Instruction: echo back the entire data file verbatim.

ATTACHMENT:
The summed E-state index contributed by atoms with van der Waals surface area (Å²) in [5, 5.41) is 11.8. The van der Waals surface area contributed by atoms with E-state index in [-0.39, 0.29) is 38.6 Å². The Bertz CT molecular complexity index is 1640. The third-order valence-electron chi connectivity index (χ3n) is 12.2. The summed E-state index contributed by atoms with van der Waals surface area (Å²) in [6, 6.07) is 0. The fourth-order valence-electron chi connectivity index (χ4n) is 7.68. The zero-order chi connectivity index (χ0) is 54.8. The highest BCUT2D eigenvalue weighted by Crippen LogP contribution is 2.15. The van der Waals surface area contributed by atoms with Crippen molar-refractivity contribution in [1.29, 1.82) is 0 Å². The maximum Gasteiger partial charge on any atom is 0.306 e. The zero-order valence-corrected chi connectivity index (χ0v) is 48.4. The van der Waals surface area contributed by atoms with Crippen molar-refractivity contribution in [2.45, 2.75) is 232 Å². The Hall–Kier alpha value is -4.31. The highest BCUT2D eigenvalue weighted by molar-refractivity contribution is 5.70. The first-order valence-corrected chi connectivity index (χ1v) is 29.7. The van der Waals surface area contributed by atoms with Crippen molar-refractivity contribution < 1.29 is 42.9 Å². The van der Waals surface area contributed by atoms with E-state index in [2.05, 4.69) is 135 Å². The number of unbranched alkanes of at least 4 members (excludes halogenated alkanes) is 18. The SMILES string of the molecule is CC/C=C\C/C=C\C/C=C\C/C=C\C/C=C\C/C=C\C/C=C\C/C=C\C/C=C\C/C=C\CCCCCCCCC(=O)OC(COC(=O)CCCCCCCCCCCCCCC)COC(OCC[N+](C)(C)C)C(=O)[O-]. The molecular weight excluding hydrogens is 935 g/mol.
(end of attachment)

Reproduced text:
The summed E-state index contributed by atoms with van der Waals surface area (Å²) in [5, 5.41) is 11.8. The van der Waals surface area contributed by atoms with E-state index in [-0.39, 0.29) is 38.6 Å². The Bertz CT molecular complexity index is 1640. The third-order valence-electron chi connectivity index (χ3n) is 12.2. The summed E-state index contributed by atoms with van der Waals surface area (Å²) in [6, 6.07) is 0. The fourth-order valence-electron chi connectivity index (χ4n) is 7.68. The zero-order chi connectivity index (χ0) is 54.8. The highest BCUT2D eigenvalue weighted by Crippen LogP contribution is 2.15. The van der Waals surface area contributed by atoms with Crippen molar-refractivity contribution in [1.29, 1.82) is 0 Å². The maximum Gasteiger partial charge on any atom is 0.306 e. The zero-order valence-corrected chi connectivity index (χ0v) is 48.4. The van der Waals surface area contributed by atoms with Crippen molar-refractivity contribution in [2.45, 2.75) is 232 Å². The Hall–Kier alpha value is -4.31. The highest BCUT2D eigenvalue weighted by molar-refractivity contribution is 5.70. The first-order valence-corrected chi connectivity index (χ1v) is 29.7. The van der Waals surface area contributed by atoms with Crippen molar-refractivity contribution < 1.29 is 42.9 Å². The van der Waals surface area contributed by atoms with E-state index in [2.05, 4.69) is 135 Å². The number of unbranched alkanes of at least 4 members (excludes halogenated alkanes) is 18. The SMILES string of the molecule is CC/C=C\C/C=C\C/C=C\C/C=C\C/C=C\C/C=C\C/C=C\C/C=C\C/C=C\C/C=C\CCCCCCCCC(=O)OC(COC(=O)CCCCCCCCCCCCCCC)COC(OCC[N+](C)(C)C)C(=O)[O-]. The molecular weight excluding hydrogens is 935 g/mol.